Elderly people are being "ushered out" of hospital beds without proper support in place for them to be cared for at home, a charity has warned.
Caroline Abrahams, charity director at Age UK, said the mounting pressure on NHS hospitals and a beds crisis meant people were being sent home despite having inadequate help.
It comes as figures from the charity reveal the extent of so-called "bed blocking" - where patients who are medically fit to be discharged are stuck in hospital beds, often because of a lack of social care support in the community.
Age UK said almost three million (2,998,273) hospital bed days have been lost between June 2010 and January 2016 in England owing to such delayed discharges.
Callers to the Age UK helpline have revealed fears over loved ones being forced home from hospital.
Ms Abrahams said: "Hospitals are under huge pressure but it is unacceptable for any hospital ever to usher an older person out without the home support they need being properly in place.
"The solution to the problem of delayed discharge is emphatically never to 'shunt' an older person off the premises with insufficient regard to their need for care and support, but sadly it seems the pressure on hospitals is now such that sometimes this is happening."
In one case highlighted by the charity in its new report, an 85-year-old woman's husband was told she was ready for discharge from hospital despite the fact she had lost her mobility.
"Nobody has assessed what she will need to help her recover at home, whether she can regain her mobility or what adaptations are available to help them manage," the study said.
In another case, a woman was refused the phone number of somebody to speak to over her fears about how she would look after her 97-year-old husband.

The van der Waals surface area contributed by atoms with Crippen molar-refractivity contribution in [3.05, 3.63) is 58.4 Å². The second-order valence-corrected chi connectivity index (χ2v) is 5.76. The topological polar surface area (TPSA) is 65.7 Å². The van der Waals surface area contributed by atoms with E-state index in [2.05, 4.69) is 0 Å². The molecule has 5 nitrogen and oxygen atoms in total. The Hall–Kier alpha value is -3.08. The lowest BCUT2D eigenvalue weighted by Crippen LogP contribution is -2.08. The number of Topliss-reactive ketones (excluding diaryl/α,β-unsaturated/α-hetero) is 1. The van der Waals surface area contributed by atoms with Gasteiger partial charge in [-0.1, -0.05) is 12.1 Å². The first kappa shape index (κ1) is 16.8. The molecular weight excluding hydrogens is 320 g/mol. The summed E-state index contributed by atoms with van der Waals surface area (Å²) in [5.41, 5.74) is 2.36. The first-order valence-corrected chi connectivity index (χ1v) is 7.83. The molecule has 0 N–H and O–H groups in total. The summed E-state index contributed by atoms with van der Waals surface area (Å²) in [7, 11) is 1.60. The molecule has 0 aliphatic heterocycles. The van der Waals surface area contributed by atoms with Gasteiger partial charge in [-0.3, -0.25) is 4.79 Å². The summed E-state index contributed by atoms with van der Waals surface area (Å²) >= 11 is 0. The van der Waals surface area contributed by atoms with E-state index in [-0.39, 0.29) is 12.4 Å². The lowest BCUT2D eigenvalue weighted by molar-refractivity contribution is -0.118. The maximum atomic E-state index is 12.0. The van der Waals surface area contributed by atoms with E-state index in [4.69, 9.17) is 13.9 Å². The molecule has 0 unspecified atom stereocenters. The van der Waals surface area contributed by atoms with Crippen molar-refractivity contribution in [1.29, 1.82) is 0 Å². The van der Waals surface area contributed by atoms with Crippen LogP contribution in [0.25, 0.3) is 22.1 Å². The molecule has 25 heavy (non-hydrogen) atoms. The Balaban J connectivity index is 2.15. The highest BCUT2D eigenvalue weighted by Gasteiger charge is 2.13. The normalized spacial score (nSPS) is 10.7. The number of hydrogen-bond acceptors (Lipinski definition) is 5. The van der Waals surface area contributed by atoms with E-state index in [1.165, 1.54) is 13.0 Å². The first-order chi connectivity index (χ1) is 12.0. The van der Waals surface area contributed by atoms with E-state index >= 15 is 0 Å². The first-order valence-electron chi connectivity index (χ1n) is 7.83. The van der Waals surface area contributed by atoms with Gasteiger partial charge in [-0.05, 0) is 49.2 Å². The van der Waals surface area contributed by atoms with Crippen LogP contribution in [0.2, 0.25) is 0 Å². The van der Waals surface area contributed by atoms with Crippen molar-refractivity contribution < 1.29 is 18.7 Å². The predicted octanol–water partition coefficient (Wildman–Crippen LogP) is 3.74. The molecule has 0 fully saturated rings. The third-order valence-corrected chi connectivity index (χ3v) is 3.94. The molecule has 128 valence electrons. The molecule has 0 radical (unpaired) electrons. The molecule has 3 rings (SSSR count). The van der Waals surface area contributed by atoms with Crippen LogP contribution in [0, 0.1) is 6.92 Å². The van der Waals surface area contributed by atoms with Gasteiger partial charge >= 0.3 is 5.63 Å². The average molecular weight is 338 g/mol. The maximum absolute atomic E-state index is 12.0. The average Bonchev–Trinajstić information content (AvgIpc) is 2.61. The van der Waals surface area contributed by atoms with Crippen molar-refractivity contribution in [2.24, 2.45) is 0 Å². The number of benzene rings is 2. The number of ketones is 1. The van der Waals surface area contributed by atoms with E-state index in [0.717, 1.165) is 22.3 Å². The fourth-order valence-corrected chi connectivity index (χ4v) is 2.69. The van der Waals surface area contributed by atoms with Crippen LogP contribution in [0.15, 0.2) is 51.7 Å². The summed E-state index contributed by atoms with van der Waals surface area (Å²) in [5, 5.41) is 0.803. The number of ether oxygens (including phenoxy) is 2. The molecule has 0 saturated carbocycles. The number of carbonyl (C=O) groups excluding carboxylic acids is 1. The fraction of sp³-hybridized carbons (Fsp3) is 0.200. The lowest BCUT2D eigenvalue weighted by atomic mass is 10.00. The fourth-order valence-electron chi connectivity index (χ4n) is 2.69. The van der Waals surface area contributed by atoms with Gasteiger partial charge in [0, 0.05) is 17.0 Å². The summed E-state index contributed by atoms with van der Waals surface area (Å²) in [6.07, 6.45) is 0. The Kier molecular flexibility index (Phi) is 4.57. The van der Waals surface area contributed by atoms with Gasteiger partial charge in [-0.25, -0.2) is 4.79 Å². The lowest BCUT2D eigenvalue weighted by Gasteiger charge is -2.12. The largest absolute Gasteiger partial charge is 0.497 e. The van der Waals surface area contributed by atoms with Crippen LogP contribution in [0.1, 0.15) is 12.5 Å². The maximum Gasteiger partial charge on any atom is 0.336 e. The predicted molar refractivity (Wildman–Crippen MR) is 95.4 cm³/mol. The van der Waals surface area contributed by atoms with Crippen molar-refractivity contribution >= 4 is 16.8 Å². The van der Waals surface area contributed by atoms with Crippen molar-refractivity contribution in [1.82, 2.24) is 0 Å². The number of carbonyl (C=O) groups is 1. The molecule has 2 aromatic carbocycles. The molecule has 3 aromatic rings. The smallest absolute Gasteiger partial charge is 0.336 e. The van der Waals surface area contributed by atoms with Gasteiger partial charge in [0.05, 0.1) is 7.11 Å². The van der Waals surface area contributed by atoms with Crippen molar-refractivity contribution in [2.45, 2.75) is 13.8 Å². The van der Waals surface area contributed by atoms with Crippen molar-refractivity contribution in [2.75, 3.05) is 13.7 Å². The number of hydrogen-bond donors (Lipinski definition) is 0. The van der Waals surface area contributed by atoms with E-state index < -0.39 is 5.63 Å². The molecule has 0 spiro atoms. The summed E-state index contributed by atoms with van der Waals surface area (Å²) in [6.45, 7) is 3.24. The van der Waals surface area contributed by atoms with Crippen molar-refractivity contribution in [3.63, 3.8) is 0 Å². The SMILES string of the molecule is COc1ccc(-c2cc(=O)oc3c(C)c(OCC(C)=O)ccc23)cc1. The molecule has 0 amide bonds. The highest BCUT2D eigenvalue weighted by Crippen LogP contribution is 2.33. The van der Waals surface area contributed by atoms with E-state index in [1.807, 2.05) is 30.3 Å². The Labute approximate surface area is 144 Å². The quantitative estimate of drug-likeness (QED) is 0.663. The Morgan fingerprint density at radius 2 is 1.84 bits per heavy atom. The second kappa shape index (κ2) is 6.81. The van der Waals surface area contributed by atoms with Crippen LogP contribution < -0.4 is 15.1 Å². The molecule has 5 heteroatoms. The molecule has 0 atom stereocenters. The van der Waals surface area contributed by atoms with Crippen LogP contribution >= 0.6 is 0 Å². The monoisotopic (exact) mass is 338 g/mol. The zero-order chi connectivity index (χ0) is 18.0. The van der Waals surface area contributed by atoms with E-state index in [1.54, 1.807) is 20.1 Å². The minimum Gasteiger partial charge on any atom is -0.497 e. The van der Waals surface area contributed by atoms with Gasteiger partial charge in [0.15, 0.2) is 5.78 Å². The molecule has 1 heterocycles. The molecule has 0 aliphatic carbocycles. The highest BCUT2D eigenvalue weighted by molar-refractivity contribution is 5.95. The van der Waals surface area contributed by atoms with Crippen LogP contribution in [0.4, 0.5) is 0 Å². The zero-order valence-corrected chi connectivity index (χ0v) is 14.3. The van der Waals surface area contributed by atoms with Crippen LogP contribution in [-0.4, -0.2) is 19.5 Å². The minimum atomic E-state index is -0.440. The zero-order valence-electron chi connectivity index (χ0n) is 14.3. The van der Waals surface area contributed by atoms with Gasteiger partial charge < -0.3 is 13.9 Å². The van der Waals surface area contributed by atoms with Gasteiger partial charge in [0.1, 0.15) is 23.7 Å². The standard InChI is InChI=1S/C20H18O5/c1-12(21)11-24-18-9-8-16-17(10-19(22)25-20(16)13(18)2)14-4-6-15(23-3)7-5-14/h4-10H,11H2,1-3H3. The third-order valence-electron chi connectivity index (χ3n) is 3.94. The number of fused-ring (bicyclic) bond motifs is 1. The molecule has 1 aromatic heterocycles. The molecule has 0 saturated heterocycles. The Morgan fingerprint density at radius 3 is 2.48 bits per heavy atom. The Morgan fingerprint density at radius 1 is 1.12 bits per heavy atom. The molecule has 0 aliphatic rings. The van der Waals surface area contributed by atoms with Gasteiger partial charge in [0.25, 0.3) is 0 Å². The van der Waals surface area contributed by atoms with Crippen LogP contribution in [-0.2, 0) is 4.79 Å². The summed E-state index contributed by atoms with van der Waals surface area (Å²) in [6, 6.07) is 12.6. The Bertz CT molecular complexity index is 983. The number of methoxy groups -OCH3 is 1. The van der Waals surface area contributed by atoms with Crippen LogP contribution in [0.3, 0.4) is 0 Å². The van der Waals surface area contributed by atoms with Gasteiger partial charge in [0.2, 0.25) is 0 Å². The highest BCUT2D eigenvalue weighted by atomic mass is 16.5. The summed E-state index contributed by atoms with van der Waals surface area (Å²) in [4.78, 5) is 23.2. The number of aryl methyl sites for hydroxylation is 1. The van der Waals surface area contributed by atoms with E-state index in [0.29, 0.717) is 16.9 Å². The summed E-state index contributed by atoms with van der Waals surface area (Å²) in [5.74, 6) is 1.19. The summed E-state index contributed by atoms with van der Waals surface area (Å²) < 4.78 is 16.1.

Age UK said major drivers for why people are unable to get home are a lack of information and general confusion about what support is available and who is responsible for paying for it.
There is also a "marked shortage" of good services to help older people recover and "sometimes downright buck-passing between different parts of the NHS and between health and social services", it said.
Figures from the charity suggest there has been a 28.4% increase in the number of hospital days lost due to a lack of social care provision over the last two years.
Professor David Oliver, president of the British Geriatrics Society, said the problem was historical but added: "Gimmicks like the better care fund or social care precept have not even papered over the cracks, leaving hundreds of thousands of older people and their carers short of support with predictable results including record numbers in A&E departments when little alternative support is available, and delayed transfers of care leaving older people marooned in hospital beds which hospitals cannot then free.
"Unless the cuts in social care funding are reversed, both social care and NHS services face Armageddon."
The report comes as a separate study from the GMB union found delays in providing residential and nursing home placements cause 23.8% of the total number of days lost to bed blocking.
Justin Bowden, GMB's national officer, said "Bed blocking is choking the NHS. The economic irrationality of failing to fund social care properly is as plain as the nose on George Osborne's face."